JOHN P. ROBLIN ESQ.
From “Journal of Education for Ontario 1874”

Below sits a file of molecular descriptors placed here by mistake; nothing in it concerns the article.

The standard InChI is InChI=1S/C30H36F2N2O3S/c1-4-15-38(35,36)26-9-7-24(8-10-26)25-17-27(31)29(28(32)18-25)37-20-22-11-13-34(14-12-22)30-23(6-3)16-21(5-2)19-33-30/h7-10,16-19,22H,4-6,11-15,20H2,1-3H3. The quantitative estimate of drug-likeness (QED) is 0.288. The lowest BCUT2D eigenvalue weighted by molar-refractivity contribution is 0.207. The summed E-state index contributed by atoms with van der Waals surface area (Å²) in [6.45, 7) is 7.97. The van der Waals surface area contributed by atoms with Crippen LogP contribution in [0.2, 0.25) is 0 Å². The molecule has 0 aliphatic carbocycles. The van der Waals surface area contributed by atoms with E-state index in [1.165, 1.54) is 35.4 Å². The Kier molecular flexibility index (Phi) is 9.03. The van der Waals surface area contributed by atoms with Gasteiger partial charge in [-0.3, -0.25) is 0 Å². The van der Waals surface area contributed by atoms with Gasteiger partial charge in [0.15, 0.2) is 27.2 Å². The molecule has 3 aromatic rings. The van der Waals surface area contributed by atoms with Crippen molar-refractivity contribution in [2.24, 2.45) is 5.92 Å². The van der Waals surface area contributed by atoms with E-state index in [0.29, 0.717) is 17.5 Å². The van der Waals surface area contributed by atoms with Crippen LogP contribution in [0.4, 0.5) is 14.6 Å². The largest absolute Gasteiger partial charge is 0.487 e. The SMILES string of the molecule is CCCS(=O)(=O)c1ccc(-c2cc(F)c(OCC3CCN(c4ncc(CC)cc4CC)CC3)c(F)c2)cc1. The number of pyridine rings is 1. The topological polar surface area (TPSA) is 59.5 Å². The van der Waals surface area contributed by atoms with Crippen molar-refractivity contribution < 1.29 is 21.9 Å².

JOHN P. ROBLIN, ESQ., was born in Sophiasburg, in August, 1799. His father, Philip Roblin, emigrated to Canada, with his ancestors, from New Jersey, in the year 1784, and settled in Adolphustown, with several other United Empire Loyalists. The Roblin family, after a few years, removed to Prince Edward and took up land at the place afterwards known as Roblin’s Mills, Sophiasburg. M. Roblin received what was considered in those days a good Common School education; being taught principally, if not wholly, by the late Jonathan Greeley. In 1832, he went forth to battle with the primeval forests of Ameliasburg, where he cleared and improved a farm and remained upon it till 1847, when he removed to Hallowell. In 1858 he gave up the farm and moved to Picton, where he resided at the time of his death. At an early age Mr. Roblin gave promise of public usefulness, and in his 31st year was elected to serve in the Parliament of Upper Canada. the Election took place in 1830, when Sir John Colborne was lieutenant-Governor. The Candidates were Asa Werden, Jacob Howell, Paul Peterson and J. P. Roblin. the first and last named were elected. In 1834, the House having been dissolved, another election took place, at which the Candidates were William Rourke, Asa Werden, James Wilson and J P. Roblin. the two last named were elected. Sir Francis Bond Head having succeeded Sir John Colborne as Lieutenant-Governor, dissolved the House in 1836, in consequence of an irresistible demand for Responsible Government. At the election in 1836, the Candidates were Charles Bockus, James Wilson, James Armstrong and J. P. Roblin. Armstrong and Bockus were successful. In 1840, the Provinces having been united, a new election was ordered by Lord Sydenham. Prince Edward could then send but one representative, and Bockus and Roblin were the candidates. - The latter was elected by a large majority. During this Parliament Lord Sydenham died and was succeeded by Sir Charles Bagot, who survived his predecessor only one year. After the dissolution in 1844, Mr. Roblin first met as an opponent at the polls, the late D. B. Stevenson, but notwithstanding the shrewdness and popularity of his opponent, Mr. Roblin was successful, and entered for the fifth time upon his duties as representative for the County of Prince Edward. At this time the Hon. W. H. Draper was Attorney-General, and for the first half of the Parliament had a narrow majority in the House. An election petition was pending before a Committee, and Mr. Roblin was Chairman of that Committee. Mr. Hincks (now Sir Francis) was the Respondent. - The Committee were equally divided, politically, and the Chairman would have the ensuing vote. Mr. Draper thought that if he could get Mr. Roblin out of the House, he would effect a treble gain. First, he would get rid of him. Second, he would get rid of Hincks; and third, the probability was that Mr. Stevenson could be elected over any other man in Prince Edward. Under the circumstances a proposition was made to Mr. Roblin by Mr. Draper, Mr. Roblin refused at first to accept the position himself, but asked the Minister to allow him to name a man as Registrar and he could give the collectorship to any one he liked. Mr. Draper replied that he might take both positions himself, but if he refused to accept he could have nothing to say in the matter. Mr. Roblin waited till he heard the evidence on the election petition, and decided that in view of his oath he could not vote to sustain Mr. Hincks. This opinion he communicated Hincks, and he (Hincks) endorsed it. Next, Mr. Roblin remembered that he had beaten Stevenson by only 58 votes and knowing that his opponents were very busy in his absence, thought there was a serious probability of his being defeated at the next election. He therefore concluded, that inasmuch as he could not save Hinck’s seat by remaining in the House, and as he was liable to be beaten the next election, he would do no injury to his party to retire, and allow some other man to meet Mr. Stevenson. - He accepted the positions of collector of Customs, Registrar and Crown Land Agent, and left Parliament forever. The result was that Francis Hincks, although editor of the Pilot at the time, never found fault with his course regarding the Committee, and remained ever after his personal friend. Besides this, at the ensuing election, Roger Conger took Mr. Stevenson by surprise, and defeated him by four votes! Mr. Roblin’s Parliamentary career was marked by ceaseless activity. Through all the conflict for the civil and religious privileges which we now enjoy, he stood valiantly at his post, and did battle for the right. In the great fight for Responsible Government, he was no idle spectator - but an active participator in the fiercest of the struggle. Time after time he rose to his feet on behalf of Wm. Lyon Mackenzie and the principles he was advocating, but as often was doomed to no other success than having his name written with that of thirteen members, who fought against tremendous odds for the freedom of their fellow citizens. And often have we heard him express his thankfulness to the Disposer of all events, that he had spared him to enjoy all the rights and privileges for which he had spent the early part of his life in political contention. In all matters affecting the welfare of the municipality, Mr. Roblin took an active if not a leading part. Through his instrumentality Prince Edward was separated form the Midland District, and given a municipal government of its own. He had the honour of being appointed the first Warden of the County, and organized the first council in 1841. Although a firm supporter of W. L. Mackenzie in Parliament, yet he did not hesitate to obey the call of his Sovereign in 1837, and was the only Captain who raised a full company without drafting! With this body of men he went to the Carrying Place, and did duty for two months during the winter of 1837-38. He was Captain of the first troop of Cavalry in the County, and afterwards appointed Lieutenant-Colonel of the 2nd Battalion Prince Edward Militia.